ABOUT JERICHO - ARTS ITEM
Jericho has inspired authors for centuries, from Thomas Hardy to Colin Dexter. Philip Pullman is the latest to find inspiration here, in Northern Lights, the first in his famous His Dark Materials trilogy, and Lyra’s Oxford.
Although these books are set in a different, fantasy world, it is still unmistakably Oxford. Jericho is still called Jericho, and St. Barnabas Church, Walton Street and Juxon Street all keep their names. At the same time, this is fantasy and much of the dialogue is between the heroine, Lyra, and her ‘daemon’, an other-worldly companion who follows her at all times, continually changing shape and becoming everything from a wildcat to a sparrow.
For those of us who know the area, this mixture of familiar landmarks and fantastical happenings make these stories riveting. Pullman’s choice of Jericho as a setting for sections of his books was prompted by many years of walking around Jericho and the canal. He described Jericho to me as a fascinating place with “history on every corner”.
Intrigued by Jericho’s past as a thriving, colourful community with a working canal, the place he describes in the first part of Northern Lights is a mixture of what he imagines Jericho could have been, and pure fantasy. I asked him if he had done much research into the history of the area before writing the books, and he said that the perk of writing fantasy was that you didn’t need to spend hours checking facts in libraries. Instead he picked and chose what inspired him about the area and created an imaginary, brilliant world around it.
Here the boat-dwelling ‘gyptians’ live on and work the canal, their children running riot, perpetually at war with town children and the children of the university. The community he imagines is similar in some ways to the descriptions we hear of Jericho life a century ago, where children could play in the streets, their parents confident that in such a tight-knit community someone would be watching out for them (a way of living many of us with children look back to wistfully!). But in Northern Lights, this world becomes threatened by the kidnapping ‘Gobblers’, and this is where the drama of the book really begins.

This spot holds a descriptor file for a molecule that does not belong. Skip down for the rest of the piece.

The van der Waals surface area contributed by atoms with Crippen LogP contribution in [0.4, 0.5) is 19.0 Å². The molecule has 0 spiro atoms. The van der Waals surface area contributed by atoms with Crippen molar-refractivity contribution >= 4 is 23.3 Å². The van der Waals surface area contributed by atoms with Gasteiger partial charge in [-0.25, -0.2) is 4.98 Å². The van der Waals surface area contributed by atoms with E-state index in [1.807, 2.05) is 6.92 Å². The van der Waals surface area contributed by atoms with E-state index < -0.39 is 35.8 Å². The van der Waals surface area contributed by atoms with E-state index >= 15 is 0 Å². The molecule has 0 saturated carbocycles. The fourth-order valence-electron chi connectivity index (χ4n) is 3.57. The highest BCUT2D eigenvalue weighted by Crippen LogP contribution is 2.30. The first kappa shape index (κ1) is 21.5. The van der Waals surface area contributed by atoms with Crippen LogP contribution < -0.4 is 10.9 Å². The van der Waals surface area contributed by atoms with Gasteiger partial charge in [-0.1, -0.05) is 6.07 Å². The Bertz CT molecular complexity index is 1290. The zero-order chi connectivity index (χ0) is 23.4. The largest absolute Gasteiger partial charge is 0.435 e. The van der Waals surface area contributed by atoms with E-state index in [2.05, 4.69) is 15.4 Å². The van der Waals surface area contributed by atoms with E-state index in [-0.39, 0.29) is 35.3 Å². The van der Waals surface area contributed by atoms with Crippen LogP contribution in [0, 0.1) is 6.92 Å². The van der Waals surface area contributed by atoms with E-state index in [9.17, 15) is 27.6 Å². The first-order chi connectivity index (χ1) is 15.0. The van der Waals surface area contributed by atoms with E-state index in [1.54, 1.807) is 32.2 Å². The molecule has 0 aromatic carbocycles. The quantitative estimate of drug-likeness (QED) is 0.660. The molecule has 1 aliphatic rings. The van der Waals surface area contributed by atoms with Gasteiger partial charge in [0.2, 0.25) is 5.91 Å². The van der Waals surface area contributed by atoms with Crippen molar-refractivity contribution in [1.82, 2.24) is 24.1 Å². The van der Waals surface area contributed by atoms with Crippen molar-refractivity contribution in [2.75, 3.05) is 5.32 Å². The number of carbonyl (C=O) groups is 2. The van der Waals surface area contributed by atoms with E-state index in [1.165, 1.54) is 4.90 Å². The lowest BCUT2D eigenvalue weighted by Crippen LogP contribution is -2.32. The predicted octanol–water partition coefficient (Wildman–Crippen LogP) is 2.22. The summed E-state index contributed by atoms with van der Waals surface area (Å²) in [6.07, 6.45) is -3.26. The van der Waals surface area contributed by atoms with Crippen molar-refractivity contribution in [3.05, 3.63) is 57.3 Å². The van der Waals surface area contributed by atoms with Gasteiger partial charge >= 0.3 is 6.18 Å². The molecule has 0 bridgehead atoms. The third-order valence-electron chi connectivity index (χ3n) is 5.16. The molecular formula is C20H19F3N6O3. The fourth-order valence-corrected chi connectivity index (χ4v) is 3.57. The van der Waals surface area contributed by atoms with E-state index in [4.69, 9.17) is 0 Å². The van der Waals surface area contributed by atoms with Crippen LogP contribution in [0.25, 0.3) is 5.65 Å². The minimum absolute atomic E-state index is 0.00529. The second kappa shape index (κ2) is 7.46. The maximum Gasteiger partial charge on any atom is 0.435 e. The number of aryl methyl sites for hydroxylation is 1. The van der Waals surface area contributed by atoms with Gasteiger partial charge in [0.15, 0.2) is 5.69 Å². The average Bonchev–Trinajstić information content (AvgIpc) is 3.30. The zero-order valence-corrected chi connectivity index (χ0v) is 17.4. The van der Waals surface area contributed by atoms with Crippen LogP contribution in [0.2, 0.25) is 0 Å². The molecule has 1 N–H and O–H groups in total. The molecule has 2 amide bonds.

Pullman may claim that he avoided any arduous historical research for his books, but Lyra’s Oxford in particular shows a real interest in and knowledge about Jericho. This is a very short book, easily read in an afternoon-more a short story than even a novella. It is also a lovely book to own, beautifully bound, with pull-out maps and printed postcards which tie in with the story. It is here that we see quite how much Pullman enjoyed constructing his fantasy Oxford. The story is set almost entirely in Jericho, which is made into an exciting underworld, where alchemists concoct their elixirs, and witches lay traps for young girls in Juxon Street.
As a Jericho resident, it is the extras and pull-outs which I most enjoyed, and where Pullman has the most fun. My favourite is a two page extract from a fake guidebook to Jericho, fitting the genuine history of the area with the fantasy one. I was amazed to hear that many readers don’t spot it is a fake, particularly given the references to the famous alchemist Randolph Lucy, who, along with his eagle-daemon was ‘a familiar sight in the narrow lanes leading down to the river during the latter part of the seventeenth century’.
When describing the history of the ‘Fell Press’ (his version of OUP) Pullman plays on Jericho’s reputation as a former red light district with a tavern on every corner. He constructs a wonderful fantasy, in which “Lolly Parsons, a notorious woman of easy virtue, operated a tavern in the very press itself during the hours of darkness, unknown to the pious owners”. I half hoped that this might be based on fact, and that Pullman had dredged up OUP’s sordid past. Disappointingly, he could only say that if it wasn’t true, it should have been.
Though he has never lived here, Philip Pullman’s affection for Jericho shows. Like so many of us, he has been dismayed to see more and more new blocks of apartments being erected, and worries that the unique history of the place is being eroded.
Although originally published for children, Pullman’s books are sophisticated enough to intrigue an adult reader. Apart from the full trilogy, Lyra’s Oxford stands up on its own, and is worth reading for the guidebook entry alone.
The history of the Phoenix?
There has been a cinema here since 1913. Orginally it the ‘North Oxford Kinema’, since when it has passed through many hands and names, including the Scala, the New Scala, the Studios 1 and 2, Studio X (a club showing soft porn) and finally in 1977 the Phoenix.
The origins of Walton?
Walton is derived from “wall town” which was used centuries ago to indicate a location outside the Oxford city walls. The ancient manor of Walton was certainly in existence before the Norman conquest in 1066.